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Case-based Learning in Higher Education (BOOK)

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Case-based learning in higher education - Patrick Danaher - John Branch - Paul Bartholomew - Claus Nygaard - Libri Publishing Ltd - case-methods in teaching - teaching with cases - case-based teachingCase-based learning has become a common instructional method across higher education and is likely to be encountered in all disciplines. Its essence is a focus on real situations which require diagnosis and treatment. In Case-based Learning in Higher Education, it is explored by the Editors and contributors within the three separate but interrelated themes of concepts, theories and outcomes. 

The advantages of using cases are that they tend to resonate with students because of their realism and authenticity, and their experiential nature provides specific examples of theory in context. They also require students to practise their analytical, logical, and other high-order thinking skills and provide opportunities for work in teams. The downside is that cases are not personal, so students have no stake in the ‘company’ or ‘organisation’ and cannot truly empathise with the protagonists.

But overall, the strength and value of the case method is clear, as is demonstrated by these eleven detailed descriptions of its use in a variety of different contexts internationally. Each of the cases described here contains key lessons about the value of case-based learning and the benefits it delivers. There are also ideas about design approaches which can increase the effectiveness of cases. One of the key conclusions is that, since case-based learning requires students to negotiate, argue, and reflect on their knowledge, they develop more responsibility and independence, thereby improving their personal and interpersonal skills. This process can have a demonstrable impact on student self-esteem and self-confidence, both of which increase a student’s employability in the professional world which faces today’s and tomorrow’s graduates from higher education.



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Case-based Learning in Higher Education

Case-based learning in higher education - Patrick Danaher - John Branch - Paul Bartholomew - Claus Nygaard - Libri Publishing Ltd - case-methods in teaching - teaching with cases - case-based teachingCase-based learning has become a common instructional method across higher education and is likely to be encountered in all disciplines. Its essence is a focus on real situations which require diagnosis and treatment. In Case-based Learning in Higher Education, it is explored by the Editors and contributors within the three separate but interrelated themes of concepts, theories and outcomes. 

The advantages of using cases are that they tend to resonate with students because of their realism and authenticity, and their experiential nature provides specific examples of theory in context. They also require students to practise their analytical, logical, and other high-order thinking skills and provide opportunities for work in teams. The downside is that cases are not personal, so students have no stake in the ‘company’ or ‘organisation’ and cannot truly empathise with the protagonists.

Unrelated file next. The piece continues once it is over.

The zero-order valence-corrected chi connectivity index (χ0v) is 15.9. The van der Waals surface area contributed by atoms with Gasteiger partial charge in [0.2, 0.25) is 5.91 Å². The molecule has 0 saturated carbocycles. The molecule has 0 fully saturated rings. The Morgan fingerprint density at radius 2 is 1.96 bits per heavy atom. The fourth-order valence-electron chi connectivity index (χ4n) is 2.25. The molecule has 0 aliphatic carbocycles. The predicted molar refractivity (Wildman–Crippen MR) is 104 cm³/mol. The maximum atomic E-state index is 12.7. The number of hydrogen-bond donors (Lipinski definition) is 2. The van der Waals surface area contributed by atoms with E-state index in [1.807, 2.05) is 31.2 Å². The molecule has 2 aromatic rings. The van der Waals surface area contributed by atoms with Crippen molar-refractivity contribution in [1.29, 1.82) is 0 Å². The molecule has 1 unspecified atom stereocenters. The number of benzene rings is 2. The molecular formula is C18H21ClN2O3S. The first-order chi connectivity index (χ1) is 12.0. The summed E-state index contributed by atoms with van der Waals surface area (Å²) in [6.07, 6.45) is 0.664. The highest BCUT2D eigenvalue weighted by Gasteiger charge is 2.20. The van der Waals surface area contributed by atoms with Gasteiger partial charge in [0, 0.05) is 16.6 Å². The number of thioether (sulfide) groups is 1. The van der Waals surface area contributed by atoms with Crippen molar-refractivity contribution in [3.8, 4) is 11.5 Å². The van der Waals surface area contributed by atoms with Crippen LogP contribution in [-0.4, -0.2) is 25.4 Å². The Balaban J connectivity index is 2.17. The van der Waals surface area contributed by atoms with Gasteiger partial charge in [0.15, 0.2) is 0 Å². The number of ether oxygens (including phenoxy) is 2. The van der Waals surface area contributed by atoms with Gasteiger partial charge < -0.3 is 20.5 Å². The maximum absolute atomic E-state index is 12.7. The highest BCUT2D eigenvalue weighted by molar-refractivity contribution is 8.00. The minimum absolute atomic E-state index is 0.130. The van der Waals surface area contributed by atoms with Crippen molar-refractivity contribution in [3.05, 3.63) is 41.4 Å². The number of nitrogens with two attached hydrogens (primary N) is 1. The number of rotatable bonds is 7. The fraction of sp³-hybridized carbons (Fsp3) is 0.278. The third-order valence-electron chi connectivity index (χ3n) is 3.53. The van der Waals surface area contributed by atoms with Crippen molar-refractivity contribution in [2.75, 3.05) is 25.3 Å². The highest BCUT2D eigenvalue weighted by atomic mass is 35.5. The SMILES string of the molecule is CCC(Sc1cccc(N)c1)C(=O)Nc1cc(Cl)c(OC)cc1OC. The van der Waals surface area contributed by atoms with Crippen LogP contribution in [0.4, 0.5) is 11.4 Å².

But overall, the strength and value of the case method are clear, as demonstrated by these eleven detailed descriptions of its use in various contexts internationally. Each of the cases described here contains key lessons about the value of case-based learning and the benefits it delivers. There are also ideas about design approaches which can increase the effectiveness of cases. One of the key conclusions is that, since case-based learning requires students to negotiate, argue, and reflect on their knowledge, they develop more responsibility and independence, thereby improving their personal and interpersonal skills. This process can have a demonstrable impact on student self-esteem and self-confidence, increasing a student’s employability in the professional world that faces today’s and tomorrow’s graduates from higher education.

About the Editors of Case-based Learning in Higher Education

John Branch is Lecturer of Marketing and Academic Director of the part-time MBA programmes at the Stephen M. Ross School of Business, and Faculty Associate at the Center for Russian, East European & European Studies Michigan, USA. Paul Bartholomew is Vice-chancellor at Ulster University, Belfast, Northern Ireland. Claus Nygaard is Professor in Management Education at Copenhagen Business School and Executive Director of LiHE.

Pages: 244
Published: 2014
ISBN: 9781909818323

Overview of the Book

Foreword: P. A. Danaher (pp. vii-x).

Chapter 1: An Introduction to Case-based Learning. By John Branch, Paul Bartholomew and Claus Nygaard (pp. 1-16).

Chapter 2: Situating Case-based Learning Among Other Learning-Centric Pedagogies. By Eva Dobozy (pp. 17-38).

Chapter 3: The Cycle of Case-based Teaching for Transformative Learning. By Sigrídur Halldórsdóttir (pp. 39-56).

Chapter 4: Case-based Teaching in a Professional Healthcare Programme. By Paul Bartholomew (pp. 57-76).

Chapter 5: The Case for Narrative: Stories as Gateways to Academic Texts. By Monica Broido and Ilana Shiloh (pp. 77-90).

Chapter 6: Increased Student Involvement through Case-based Teaching in Foreign Language Learning. By Christine Lenstrup (pp. 91-104).

Chapter 7: Preparing for Practice: Using Case-based Learning to Support Postgraduate Law Students. By Sarah King (pp. 105-122).

Chapter 8: Using Case-based Learning to Enhance Undergraduate Students’ Employability. By Emma Flint (pp. 123-138).

Chapter 9: Using Cases in the ‘Social Software Classroom’. By Lisbet Pals Svendsen (pp. 139-160).

Chapter 10: Video-Supported Case-based Teaching. By Christian Poulsen and Steffen Löfvall (pp. 161-176).

Chapter 11: Internships as Case-based Learning for Professional Practice. By Jesper Piihl, Jens Smed Rasmussen and Jennifer Rowley (pp. 177-196).

Chapter 12: Improving Pre-Service Teachers’ Perceptions of Teaching in Rural and Remote Locations in Queensland: A Case-based Teaching Method. By Henriette van Rensburg, Betty Adcock and Karen Noble (pp. 198-212).

 

A detailed description of the chapters in Teaching and Learning Innovations in Higher Education

Section 1 of Case-based Learning: